SPECIAL TO THE WEB
Contributing Writer, Fraud Magazine
Unique works of visual art — such as watercolors, figurines or collages — require security from theft and forgery and subsequent false statements that enable their fraudulent sale at exaggerated prices.
If a victim of art fraud — an artist or buyer — brings legal action, his ability to prevail often depends on whether he acted swiftly enough to comply with the governing jurisdiction's statute of limitations, as interpreted by its courts.
Report it or regret it
The time: 1946. The place: New York's burgeoning art circuit. Alfred Stieglitz, the modernist photographer who propelled his once-disparaged medium into the realm of fine art, had just died of heart failure at the age of 65. His widow, renowned visual artist Georgia O'Keeffe, was struggling to settle Stieglitz's estate, which included thousands of his photographs and hundreds of works by her and numerous avant-garde artists.
A recent painful memory made this task harder. Only four months earlier, O'Keeffe had discovered that three of her paintings were missing from An American Place, the famed gallery Stieglitz had founded to promote their work and others' amid the excitement of New York's new position as art capital of the world. But because Stieglitz's health was deteriorating, O'Keeffe did not tell him of the loss, which she then valued at $150. Neither did she tell the authorities.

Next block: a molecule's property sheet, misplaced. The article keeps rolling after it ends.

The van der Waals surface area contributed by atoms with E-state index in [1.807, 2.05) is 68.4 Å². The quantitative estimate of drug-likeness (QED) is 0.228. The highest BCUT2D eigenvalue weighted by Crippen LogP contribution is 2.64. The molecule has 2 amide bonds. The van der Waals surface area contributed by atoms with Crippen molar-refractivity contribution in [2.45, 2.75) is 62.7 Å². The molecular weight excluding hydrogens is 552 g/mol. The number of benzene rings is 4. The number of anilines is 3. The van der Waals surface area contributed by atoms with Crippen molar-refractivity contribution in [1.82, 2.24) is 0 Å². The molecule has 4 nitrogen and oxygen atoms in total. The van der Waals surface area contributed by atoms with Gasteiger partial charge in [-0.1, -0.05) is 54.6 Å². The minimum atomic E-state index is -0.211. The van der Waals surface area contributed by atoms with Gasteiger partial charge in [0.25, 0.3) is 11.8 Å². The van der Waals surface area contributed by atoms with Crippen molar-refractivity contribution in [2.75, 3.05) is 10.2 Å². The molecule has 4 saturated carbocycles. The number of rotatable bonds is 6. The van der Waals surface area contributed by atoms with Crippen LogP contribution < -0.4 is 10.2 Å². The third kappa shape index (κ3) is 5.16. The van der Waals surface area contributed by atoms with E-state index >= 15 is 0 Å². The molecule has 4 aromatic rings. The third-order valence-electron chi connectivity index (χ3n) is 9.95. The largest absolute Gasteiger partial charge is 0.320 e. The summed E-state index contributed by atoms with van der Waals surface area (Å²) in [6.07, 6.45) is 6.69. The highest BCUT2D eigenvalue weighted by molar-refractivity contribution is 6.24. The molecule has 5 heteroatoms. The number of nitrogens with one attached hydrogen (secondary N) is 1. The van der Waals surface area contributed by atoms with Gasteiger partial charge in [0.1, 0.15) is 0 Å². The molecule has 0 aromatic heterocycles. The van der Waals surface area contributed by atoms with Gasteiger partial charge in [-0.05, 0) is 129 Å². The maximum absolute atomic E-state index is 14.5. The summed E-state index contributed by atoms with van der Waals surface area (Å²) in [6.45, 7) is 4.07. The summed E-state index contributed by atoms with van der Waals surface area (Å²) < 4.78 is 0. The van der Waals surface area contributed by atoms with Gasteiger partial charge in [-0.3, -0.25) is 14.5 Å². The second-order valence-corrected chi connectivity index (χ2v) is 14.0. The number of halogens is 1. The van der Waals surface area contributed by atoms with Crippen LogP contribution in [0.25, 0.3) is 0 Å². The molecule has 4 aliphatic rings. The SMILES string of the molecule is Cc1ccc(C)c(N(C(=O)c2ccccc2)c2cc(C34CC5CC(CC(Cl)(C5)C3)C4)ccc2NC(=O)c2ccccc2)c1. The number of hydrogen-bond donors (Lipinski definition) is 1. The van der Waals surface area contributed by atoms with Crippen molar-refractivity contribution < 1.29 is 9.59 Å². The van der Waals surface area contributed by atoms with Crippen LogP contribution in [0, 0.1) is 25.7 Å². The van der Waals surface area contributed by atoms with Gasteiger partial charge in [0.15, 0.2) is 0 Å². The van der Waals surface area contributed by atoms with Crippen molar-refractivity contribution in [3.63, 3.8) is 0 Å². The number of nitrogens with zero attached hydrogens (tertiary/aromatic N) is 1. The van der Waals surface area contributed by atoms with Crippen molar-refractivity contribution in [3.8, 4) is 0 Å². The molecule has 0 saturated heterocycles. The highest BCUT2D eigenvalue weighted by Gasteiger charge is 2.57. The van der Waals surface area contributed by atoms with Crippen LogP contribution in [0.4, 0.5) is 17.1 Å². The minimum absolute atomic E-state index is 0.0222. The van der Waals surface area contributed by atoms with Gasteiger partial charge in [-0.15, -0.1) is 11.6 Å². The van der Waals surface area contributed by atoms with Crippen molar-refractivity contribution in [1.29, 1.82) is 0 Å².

"I was certain [the police] could not or would not do anything about what I'm sure they would have thought was a minor theft," she said later.
Decades afterward, in 1976, O'Keeffe learned that someone had sold the paintings a year earlier to a Princeton, N.J., art gallery owner for $35,000. O'Keeffe promptly contacted the buyer, who, because he had bought the paintings in good faith from a legitimate seller, refused to cede them to O'Keeffe.
When O'Keeffe filed suit against the buyer, Patrick Snyder, the trial court found in his favor. The court's verdict was based on its determination that the six-year statute of limitations had begun running when O'Keeffe discovered the theft. Based on that interpretation, the statute had passed well before O'Keeffe had filed her claim.
O'Keeffe won a reversal at the appellate level, but ultimately lost when Snyder's appeal to the Supreme Court of New Jersey resulted in a reinstatement of the trial court's ruling. Therefore, had O'Keeffe reported the thefts when she discovered them, her claim would have trumped Snyder's rights as a buyer in good faith.
Read the full article on Fraud-Magazine.com.